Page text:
Introduction to Training With Logs

STACK Expert Tammy Kovaluk prescribes an efficient and effective 20-minute log workout that promotes great leg strength and stability and overall conditioning.

Need a simple and challenging workout? Grab a log in your yard.

A log is a unique and simple, yet effective training tool that's great for obstacle racers, military personnel and overall functional training. Log training is also good for sports the require stability and strength such as football and basketball.

It's one thing to train with a bar in a stable environment, but what about when you're sprinting or dodging while getting shoved by an opponent? You need to train how you play, and a simple log can help you do that.

Here are a few more reasons to train with a log.

  1. You get to play outside. Can't get to the gym? Get your training in your back yard, a park or wherever else is convenient. Carry it in your car and you'll always be ready to go.
  2. Unlike a bar, logs are not comfortable. They toughen you up.
  3. Best training partner. Your log is always there waiting for you. It has no excuses, even after you throw it around.

We'll look at three great exercises that focus on single-leg stability and strength, along with a sample interval conditioning set that is great for obstacle racers, military/tactical athletes, and anyone looking for an excellent functional training set.

All the exercises below are shown in the demonstration video.

Log Forward Walking Lunges

How To: This exercise does require other simple equipment. A rope and harness or a weight belt works. In the video, I use a weight belt with GripSlings attached.

Perform Walking Lunges dragging your log behind you. Your dragging knee should touch or be close to touching the ground. As with all lunging exercises, make sure to keep ankle-knee-hip alignment—i.e., don't allow your knee to collapse in. You can either take a step between Lunges or perform them without a step and with proper opposite arm movement for sprint/run form. The video shows both variations.

Benefits: Increased stability. The difference with the log is that it bounces, requiring additional stability. The effects are similar to getting a little push. The better your stability, the more efficient you move.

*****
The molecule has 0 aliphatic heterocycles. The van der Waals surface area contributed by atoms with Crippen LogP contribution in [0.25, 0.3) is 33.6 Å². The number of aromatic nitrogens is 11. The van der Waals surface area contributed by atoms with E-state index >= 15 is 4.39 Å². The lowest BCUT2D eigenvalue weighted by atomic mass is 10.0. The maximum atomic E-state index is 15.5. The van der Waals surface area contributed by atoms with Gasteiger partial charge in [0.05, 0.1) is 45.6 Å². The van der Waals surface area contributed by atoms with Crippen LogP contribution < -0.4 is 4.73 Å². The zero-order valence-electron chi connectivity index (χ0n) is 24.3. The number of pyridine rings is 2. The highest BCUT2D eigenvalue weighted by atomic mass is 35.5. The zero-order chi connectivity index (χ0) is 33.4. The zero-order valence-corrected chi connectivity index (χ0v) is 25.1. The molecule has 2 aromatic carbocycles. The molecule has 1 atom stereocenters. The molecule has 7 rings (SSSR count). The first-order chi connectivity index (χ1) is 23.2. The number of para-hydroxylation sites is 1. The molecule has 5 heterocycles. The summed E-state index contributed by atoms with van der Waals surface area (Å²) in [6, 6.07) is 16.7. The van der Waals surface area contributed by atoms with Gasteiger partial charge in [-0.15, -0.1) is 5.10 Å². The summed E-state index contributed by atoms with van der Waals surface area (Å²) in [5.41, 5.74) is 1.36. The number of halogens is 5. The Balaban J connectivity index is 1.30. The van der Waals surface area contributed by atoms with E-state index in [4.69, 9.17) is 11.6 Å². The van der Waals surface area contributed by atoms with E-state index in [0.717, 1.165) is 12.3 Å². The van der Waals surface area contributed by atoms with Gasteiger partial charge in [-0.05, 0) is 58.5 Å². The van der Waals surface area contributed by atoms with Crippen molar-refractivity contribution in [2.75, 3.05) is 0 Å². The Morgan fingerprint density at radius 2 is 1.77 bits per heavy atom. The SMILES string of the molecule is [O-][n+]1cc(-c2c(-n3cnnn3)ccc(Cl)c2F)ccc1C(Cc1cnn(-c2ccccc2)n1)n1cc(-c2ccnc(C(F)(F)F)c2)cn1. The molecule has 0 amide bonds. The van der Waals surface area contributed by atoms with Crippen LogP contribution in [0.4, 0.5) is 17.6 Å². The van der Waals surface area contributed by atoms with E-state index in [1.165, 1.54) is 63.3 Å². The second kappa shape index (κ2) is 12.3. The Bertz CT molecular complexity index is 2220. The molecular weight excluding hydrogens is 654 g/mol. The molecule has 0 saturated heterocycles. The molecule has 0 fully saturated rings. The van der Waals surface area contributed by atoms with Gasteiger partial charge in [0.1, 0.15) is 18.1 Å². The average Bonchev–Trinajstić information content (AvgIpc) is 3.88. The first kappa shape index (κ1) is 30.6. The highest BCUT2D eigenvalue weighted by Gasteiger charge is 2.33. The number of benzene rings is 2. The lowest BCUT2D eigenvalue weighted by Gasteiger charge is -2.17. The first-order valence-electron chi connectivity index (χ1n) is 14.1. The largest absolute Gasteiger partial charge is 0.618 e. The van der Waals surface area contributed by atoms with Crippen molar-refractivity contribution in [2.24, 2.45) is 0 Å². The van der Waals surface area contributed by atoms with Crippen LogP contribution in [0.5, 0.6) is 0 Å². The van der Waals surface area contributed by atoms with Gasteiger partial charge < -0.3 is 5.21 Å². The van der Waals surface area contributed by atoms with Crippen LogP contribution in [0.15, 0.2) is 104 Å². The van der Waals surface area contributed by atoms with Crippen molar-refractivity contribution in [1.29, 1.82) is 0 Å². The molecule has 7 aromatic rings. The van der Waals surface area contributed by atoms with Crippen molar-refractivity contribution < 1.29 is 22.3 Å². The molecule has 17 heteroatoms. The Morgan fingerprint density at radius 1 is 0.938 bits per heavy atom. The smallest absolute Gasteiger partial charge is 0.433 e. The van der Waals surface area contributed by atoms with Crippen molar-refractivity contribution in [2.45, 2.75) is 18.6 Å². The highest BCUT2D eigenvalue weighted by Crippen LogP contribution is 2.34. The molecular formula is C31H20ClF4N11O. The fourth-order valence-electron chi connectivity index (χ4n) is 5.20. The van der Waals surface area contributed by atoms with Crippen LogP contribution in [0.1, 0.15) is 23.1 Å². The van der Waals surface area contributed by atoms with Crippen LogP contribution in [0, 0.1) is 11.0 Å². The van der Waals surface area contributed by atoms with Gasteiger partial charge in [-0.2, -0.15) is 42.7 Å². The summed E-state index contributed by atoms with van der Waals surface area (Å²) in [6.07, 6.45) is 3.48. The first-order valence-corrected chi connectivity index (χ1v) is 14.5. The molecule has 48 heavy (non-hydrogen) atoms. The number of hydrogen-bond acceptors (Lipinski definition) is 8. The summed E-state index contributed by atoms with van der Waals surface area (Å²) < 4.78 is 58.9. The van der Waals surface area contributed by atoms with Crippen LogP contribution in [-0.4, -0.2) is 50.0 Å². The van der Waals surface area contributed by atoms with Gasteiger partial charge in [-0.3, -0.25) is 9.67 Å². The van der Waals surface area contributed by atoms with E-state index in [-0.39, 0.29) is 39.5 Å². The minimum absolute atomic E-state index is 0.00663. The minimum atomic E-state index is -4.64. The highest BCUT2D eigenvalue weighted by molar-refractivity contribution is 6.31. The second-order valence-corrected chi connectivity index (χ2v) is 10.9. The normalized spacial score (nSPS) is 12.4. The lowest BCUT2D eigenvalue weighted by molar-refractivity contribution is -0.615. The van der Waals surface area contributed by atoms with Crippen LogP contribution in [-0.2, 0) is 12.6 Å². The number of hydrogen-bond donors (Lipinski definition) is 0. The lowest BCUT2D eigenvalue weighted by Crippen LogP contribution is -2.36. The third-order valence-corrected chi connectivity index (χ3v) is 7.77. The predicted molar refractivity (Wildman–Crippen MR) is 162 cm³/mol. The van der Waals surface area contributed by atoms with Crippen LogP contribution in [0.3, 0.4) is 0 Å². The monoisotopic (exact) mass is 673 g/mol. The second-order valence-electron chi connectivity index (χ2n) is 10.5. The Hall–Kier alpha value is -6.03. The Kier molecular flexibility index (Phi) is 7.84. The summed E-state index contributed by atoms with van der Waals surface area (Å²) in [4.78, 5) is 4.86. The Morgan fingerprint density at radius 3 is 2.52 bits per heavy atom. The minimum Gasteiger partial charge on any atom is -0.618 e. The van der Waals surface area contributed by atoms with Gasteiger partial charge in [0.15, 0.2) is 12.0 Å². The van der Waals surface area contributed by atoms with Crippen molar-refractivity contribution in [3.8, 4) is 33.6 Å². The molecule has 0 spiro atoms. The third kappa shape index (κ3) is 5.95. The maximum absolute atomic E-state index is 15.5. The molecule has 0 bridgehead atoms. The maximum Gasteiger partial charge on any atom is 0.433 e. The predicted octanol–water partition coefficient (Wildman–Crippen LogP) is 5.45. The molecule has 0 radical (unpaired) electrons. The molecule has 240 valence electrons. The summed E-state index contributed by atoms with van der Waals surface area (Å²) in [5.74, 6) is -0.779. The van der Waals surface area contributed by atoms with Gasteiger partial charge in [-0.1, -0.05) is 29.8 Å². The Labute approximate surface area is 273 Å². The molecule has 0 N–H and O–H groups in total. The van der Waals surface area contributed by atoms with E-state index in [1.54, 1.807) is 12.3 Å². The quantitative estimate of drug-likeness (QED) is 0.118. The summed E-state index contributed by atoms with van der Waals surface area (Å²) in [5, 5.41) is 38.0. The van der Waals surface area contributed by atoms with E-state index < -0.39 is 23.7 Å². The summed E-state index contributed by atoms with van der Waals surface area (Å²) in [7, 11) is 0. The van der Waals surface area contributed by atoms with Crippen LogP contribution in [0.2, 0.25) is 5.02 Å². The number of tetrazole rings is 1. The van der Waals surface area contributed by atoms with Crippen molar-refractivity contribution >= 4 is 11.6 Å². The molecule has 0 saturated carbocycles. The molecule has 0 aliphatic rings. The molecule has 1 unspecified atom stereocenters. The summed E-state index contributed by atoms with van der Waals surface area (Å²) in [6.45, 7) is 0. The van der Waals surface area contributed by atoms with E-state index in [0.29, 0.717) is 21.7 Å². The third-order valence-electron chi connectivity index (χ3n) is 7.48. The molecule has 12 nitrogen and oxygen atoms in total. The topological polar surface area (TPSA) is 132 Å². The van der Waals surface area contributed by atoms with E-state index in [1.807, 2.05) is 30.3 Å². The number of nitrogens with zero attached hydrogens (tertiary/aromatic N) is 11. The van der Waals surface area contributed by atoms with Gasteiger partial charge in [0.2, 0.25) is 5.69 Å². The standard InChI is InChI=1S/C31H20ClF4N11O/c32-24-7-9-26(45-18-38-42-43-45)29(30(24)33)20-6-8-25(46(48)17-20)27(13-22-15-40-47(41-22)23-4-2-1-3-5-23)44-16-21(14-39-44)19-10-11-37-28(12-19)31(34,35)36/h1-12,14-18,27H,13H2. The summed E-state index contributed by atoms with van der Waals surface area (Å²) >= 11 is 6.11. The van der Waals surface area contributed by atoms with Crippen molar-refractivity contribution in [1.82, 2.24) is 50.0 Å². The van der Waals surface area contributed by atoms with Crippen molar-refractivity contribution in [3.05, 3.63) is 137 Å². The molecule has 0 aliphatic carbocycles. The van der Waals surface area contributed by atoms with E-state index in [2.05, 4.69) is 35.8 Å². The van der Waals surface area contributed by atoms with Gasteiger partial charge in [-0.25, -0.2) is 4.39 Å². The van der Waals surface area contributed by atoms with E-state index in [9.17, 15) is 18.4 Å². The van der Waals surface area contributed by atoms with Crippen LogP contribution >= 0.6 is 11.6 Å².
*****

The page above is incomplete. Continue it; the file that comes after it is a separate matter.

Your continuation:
Football players should keep moving when their opponent tries to prevent their forward movement, include tackling.

Log Up-Downs

How To: Place the log on your shoulder, back, or even bear hug it in front of you. Place your right knee down to the ground, followed by your left knee. Then stand up with your right knee followed by your left knee. You can switch sides with each repetition or perform half on one side then switch to the other side. This exercise is tough! Make sure to keep your knee in line with your foot. Don't let it collapse in.

Benefits: Leg strength and stability. Especially great for getting out of mud pits or having to tackle a nasty hill.

Log Backward Walking Lunges

How To: Similar to the Forward Walking Lunges, except you walk backwards. I used a weight belt with GripSlings attached.

With your hands placed either behind your neck (as shown in the video) or crossed in front of your body, perform Lunges walking backwards while holding the log.

Benefits: Glute firing and increased stability. Your glutes should fire first when you run. Runners and sprinters are especially susceptible to altering this firing pattern, with relatively overactive hip flexors and inactive hip extensors. This exercise reinforces the proper firing pattern and especially strengthens those glutes!

You have to stabilize the log in the front position. Football players, for example, have a lot of pressure/jostling at the front.

Sample Interval Training Routine

  • Rest 60 seconds between sets. After your dynamic warm-up and 3-4 strides, perform the routine twice through.
  • Set 1. 20 Log Forward Walking Lunges. Drop the belt and immediately sprint 100m.
  • Set 2. 10 Log Up-Downs (5 per side). Run or walk with your log for 200m.
  • Set 3. 20 Log Backward Walking Lunges. Drop the belt and immediately go into a 100m sprint.


Photo Credit: Getty Images // Thinkstock